The Flying Lovers of Vitebsk
Kneehigh's gorgeously told love story between Russian painter Marc Chagall and his wife Bella began as a piece created and performed by writer Daniel Jamieson and director Emma Rice when they were young and married, but, a quarter of a century later, has matured and developed with them.
But this love story is played out against a backdrop of some of the most significant and, especially for a Jew in Europe, dangerous events of the twentieth century which play a significant part in the life of the Chagalls: the Russian Revolution, two World Wars, the Holocaust.
Framed by a telephone discussion with an art critic describing his art in terms he can barely comprehend, Marc takes us back to his youth in Vitebsk, meeting Bella when she modelled for him and immediately finding a bond between them. He disappeared to Paris as modernist art was at its height, but returned to marry Bella, only to get stuck in Russia due to the war, and only avoided conscription with the help of Bella's brother.
When the Tsar was overthrown, the Revolution offered Marc a place in the culture ministry alongside such great names as Meyerhold—perhaps it is as well Bella persuaded him to turn it down in view of what happened to that great theatre director. But then, back in Vitebsk, his local art school comes under political attack and his religion becomes an issue again, and then Bella suddenly falls ill.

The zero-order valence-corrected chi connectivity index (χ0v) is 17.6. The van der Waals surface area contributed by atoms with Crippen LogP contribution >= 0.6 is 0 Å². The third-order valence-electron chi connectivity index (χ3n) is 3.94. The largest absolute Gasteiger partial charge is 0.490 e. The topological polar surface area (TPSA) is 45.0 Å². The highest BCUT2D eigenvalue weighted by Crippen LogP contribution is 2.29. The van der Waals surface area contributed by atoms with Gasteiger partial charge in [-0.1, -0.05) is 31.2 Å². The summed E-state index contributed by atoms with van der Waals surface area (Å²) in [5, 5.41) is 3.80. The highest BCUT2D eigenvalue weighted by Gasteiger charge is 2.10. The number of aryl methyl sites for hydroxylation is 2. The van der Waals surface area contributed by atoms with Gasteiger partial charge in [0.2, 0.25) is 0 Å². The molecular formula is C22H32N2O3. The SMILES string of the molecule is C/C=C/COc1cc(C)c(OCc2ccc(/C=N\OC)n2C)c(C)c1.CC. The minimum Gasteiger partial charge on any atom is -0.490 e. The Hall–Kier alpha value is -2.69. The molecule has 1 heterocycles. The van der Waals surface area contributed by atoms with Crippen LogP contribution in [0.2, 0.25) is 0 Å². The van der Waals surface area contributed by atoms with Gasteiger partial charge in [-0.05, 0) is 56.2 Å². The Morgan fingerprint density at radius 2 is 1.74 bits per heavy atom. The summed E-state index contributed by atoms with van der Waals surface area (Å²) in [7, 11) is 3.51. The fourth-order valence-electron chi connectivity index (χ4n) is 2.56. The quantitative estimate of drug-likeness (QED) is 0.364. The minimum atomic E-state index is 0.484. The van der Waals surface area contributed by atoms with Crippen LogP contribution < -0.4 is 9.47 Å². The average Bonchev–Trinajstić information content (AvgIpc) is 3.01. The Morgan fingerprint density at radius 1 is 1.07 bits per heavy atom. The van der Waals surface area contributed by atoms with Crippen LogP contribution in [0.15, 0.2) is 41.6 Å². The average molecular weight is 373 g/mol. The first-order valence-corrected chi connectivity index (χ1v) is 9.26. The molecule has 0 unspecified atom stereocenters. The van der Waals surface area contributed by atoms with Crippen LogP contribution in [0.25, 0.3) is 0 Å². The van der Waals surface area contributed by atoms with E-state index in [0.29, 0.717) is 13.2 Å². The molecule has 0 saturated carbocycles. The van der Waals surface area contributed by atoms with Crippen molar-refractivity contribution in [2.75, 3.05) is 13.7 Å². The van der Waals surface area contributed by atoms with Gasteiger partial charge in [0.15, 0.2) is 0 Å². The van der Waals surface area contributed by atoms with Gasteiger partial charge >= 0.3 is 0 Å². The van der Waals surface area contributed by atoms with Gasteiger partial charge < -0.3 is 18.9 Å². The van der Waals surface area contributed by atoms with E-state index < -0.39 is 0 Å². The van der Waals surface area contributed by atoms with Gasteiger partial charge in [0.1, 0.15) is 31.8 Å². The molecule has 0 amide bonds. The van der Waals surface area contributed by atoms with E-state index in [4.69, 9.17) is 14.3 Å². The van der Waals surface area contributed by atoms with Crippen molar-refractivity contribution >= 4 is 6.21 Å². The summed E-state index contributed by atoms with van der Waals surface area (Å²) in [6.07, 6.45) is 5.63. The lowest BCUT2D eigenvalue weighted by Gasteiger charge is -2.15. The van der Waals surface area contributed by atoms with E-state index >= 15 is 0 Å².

The story combines discussions of love—Marc often portrayed them in pictures flying together to evoke the feeling of being in love, hence the play's title—with politics and art, which Marc rates above anything else in his life; this causes the only arguments between the couple, when he misses his daughter's birth and is unwilling to help her parents who are losing everything because they are Jewish as his art always comes first.
Bella's art is her writing, and it is to her we owe a debt for her vivid descriptions of their life together, which Marc edited and published after her death.
Rice's production is a collision of different styles of storytelling: sometimes straightforward dialogue, sometimes in song like a musical, other times in movement bordering on ballet (choreography by Rice and Etta Murfitt). The ending is cleverly realised, with a very sad ending leading to a beautiful visual conclusion and then another song after the cast has received their applause to send the audience away feeling good.
The whole story is told by just the two actors, Marc Antolin and Daisy Maywood, with the two onstage multi-instrumentalists, James Gow and Ian Ross, filling in some small parts and helping with the changes.
It's just a beautiful piece of theatre that uses diverse methods of telling a story and somehow manages to weave them together seamlessly in a way that Kneehigh at its best does so well. Catch it before it ends its current tour.
Reviewer: David Chadderton